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Joined: 5 years ago
 

@gs1, Nice progress and updates. I believe Windows will load up fine with the iGPU disabled/deactivated through Device Manager. Windows would use generic drivers to run the attached display, without acceleration.

 

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external graphics card builds
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DrEGPU
(@dregpu)
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Joined: 3 years ago
 

@itsage I got my Framework laptop today and confirm that you can attach at least 3x eGPU with it. Just doing a quick and dirty test and got all three to mining using nicehash. One is attached using the USB-c dongle/adapter thing. The other two are connected via the TB3 ports underneath/within the laptop. I'll run some proper tests tomorrow. Apologies for the horrible/messy cable layout!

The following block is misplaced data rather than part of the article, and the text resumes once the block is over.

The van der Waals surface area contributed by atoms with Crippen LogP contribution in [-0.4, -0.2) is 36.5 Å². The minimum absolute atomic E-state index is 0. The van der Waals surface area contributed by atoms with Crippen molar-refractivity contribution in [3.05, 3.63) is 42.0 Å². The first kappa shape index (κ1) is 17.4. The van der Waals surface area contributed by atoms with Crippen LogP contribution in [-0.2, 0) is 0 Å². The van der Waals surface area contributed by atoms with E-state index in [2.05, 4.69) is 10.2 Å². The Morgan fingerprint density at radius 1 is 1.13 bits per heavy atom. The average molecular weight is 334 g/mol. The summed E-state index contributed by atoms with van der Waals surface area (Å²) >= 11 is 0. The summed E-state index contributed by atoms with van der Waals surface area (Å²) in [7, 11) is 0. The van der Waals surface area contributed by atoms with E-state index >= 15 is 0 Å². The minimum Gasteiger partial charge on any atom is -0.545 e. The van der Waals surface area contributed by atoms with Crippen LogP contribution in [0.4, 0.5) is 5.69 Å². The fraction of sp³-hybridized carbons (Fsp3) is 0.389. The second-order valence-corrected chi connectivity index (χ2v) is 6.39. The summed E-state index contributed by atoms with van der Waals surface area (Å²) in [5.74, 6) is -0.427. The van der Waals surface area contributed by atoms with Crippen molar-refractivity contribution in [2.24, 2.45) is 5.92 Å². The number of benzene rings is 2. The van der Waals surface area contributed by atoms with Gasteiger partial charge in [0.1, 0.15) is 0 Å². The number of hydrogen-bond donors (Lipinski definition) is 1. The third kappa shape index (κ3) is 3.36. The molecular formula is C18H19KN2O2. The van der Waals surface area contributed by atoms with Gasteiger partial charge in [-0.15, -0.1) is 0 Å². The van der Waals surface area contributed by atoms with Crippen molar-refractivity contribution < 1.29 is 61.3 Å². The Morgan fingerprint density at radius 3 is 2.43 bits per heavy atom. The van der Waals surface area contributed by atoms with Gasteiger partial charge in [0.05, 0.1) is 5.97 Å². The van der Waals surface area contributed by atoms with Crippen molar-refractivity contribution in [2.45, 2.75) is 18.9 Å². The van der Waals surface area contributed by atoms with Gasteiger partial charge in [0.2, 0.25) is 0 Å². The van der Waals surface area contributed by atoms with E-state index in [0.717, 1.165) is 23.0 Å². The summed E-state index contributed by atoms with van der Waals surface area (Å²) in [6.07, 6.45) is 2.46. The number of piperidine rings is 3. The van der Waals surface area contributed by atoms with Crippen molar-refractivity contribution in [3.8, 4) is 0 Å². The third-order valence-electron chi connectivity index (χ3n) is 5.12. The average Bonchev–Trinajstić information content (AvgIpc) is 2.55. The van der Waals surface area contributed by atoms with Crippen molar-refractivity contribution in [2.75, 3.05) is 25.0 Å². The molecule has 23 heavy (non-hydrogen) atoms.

IMG 4317
IMG 4315
IMG 4316
2021 13" Framework Laptop [11th,4C,G] + RTX 3090 x4 @ 32Gbps-TB4 (Razer Core X) + Win10 21H1 // first four GPU TB4 build [build link]  

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joevt
(@joevt)
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I would like to see some Tiger Lake Integrated Thunderbolt benchmarks.

1) one, two, three Thunderbolt NVMe in RAID 0 to different ports. This was done with Ice Lake in macOS.

2) same except all connected to one port - daisy chained or connected to a Thunderbolt 4 hub.